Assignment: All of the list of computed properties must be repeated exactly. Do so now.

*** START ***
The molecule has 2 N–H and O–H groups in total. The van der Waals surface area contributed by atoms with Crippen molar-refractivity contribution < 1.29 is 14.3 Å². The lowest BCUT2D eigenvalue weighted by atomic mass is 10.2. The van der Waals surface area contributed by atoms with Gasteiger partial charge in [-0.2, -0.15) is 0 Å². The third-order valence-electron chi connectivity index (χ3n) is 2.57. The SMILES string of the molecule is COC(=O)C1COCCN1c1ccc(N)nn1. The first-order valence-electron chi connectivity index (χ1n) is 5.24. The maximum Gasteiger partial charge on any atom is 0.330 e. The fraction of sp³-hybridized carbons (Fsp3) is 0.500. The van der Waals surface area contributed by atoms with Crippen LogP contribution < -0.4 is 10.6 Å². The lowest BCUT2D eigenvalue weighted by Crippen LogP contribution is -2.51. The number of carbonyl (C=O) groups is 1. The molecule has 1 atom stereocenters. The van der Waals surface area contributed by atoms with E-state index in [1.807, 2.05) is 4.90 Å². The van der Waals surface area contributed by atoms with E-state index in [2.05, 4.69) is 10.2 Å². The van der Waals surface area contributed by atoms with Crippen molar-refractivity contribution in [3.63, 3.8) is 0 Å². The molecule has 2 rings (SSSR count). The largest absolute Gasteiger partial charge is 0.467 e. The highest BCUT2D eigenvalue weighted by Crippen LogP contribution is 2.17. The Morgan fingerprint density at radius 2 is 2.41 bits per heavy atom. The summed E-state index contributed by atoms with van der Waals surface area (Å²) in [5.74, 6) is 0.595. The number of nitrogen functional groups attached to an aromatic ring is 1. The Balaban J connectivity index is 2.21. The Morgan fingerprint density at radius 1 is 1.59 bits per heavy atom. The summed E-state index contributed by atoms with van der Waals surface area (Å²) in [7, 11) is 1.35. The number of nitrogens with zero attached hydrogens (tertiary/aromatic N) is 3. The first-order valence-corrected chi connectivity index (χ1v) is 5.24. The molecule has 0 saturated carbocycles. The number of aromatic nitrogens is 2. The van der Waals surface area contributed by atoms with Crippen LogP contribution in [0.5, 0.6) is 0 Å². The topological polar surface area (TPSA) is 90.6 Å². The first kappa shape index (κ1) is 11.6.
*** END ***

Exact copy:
The molecule has 2 N–H and O–H groups in total. The van der Waals surface area contributed by atoms with Crippen molar-refractivity contribution < 1.29 is 14.3 Å². The lowest BCUT2D eigenvalue weighted by atomic mass is 10.2. The van der Waals surface area contributed by atoms with Gasteiger partial charge in [-0.2, -0.15) is 0 Å². The third-order valence-electron chi connectivity index (χ3n) is 2.57. The SMILES string of the molecule is COC(=O)C1COCCN1c1ccc(N)nn1. The first-order valence-electron chi connectivity index (χ1n) is 5.24. The maximum Gasteiger partial charge on any atom is 0.330 e. The fraction of sp³-hybridized carbons (Fsp3) is 0.500. The van der Waals surface area contributed by atoms with Crippen LogP contribution < -0.4 is 10.6 Å². The lowest BCUT2D eigenvalue weighted by Crippen LogP contribution is -2.51. The number of carbonyl (C=O) groups is 1. The molecule has 1 atom stereocenters. The van der Waals surface area contributed by atoms with E-state index in [1.807, 2.05) is 4.90 Å². The van der Waals surface area contributed by atoms with E-state index in [2.05, 4.69) is 10.2 Å². The van der Waals surface area contributed by atoms with Crippen molar-refractivity contribution in [3.63, 3.8) is 0 Å². The molecule has 2 rings (SSSR count). The largest absolute Gasteiger partial charge is 0.467 e. The highest BCUT2D eigenvalue weighted by Crippen LogP contribution is 2.17. The Morgan fingerprint density at radius 2 is 2.41 bits per heavy atom. The summed E-state index contributed by atoms with van der Waals surface area (Å²) in [5.74, 6) is 0.595. The number of nitrogen functional groups attached to an aromatic ring is 1. The Balaban J connectivity index is 2.21. The Morgan fingerprint density at radius 1 is 1.59 bits per heavy atom. The summed E-state index contributed by atoms with van der Waals surface area (Å²) in [7, 11) is 1.35. The number of nitrogens with zero attached hydrogens (tertiary/aromatic N) is 3. The first-order valence-corrected chi connectivity index (χ1v) is 5.24. The molecule has 0 saturated carbocycles. The number of aromatic nitrogens is 2. The van der Waals surface area contributed by atoms with Crippen LogP contribution in [0.5, 0.6) is 0 Å². The topological polar surface area (TPSA) is 90.6 Å². The first kappa shape index (κ1) is 11.6.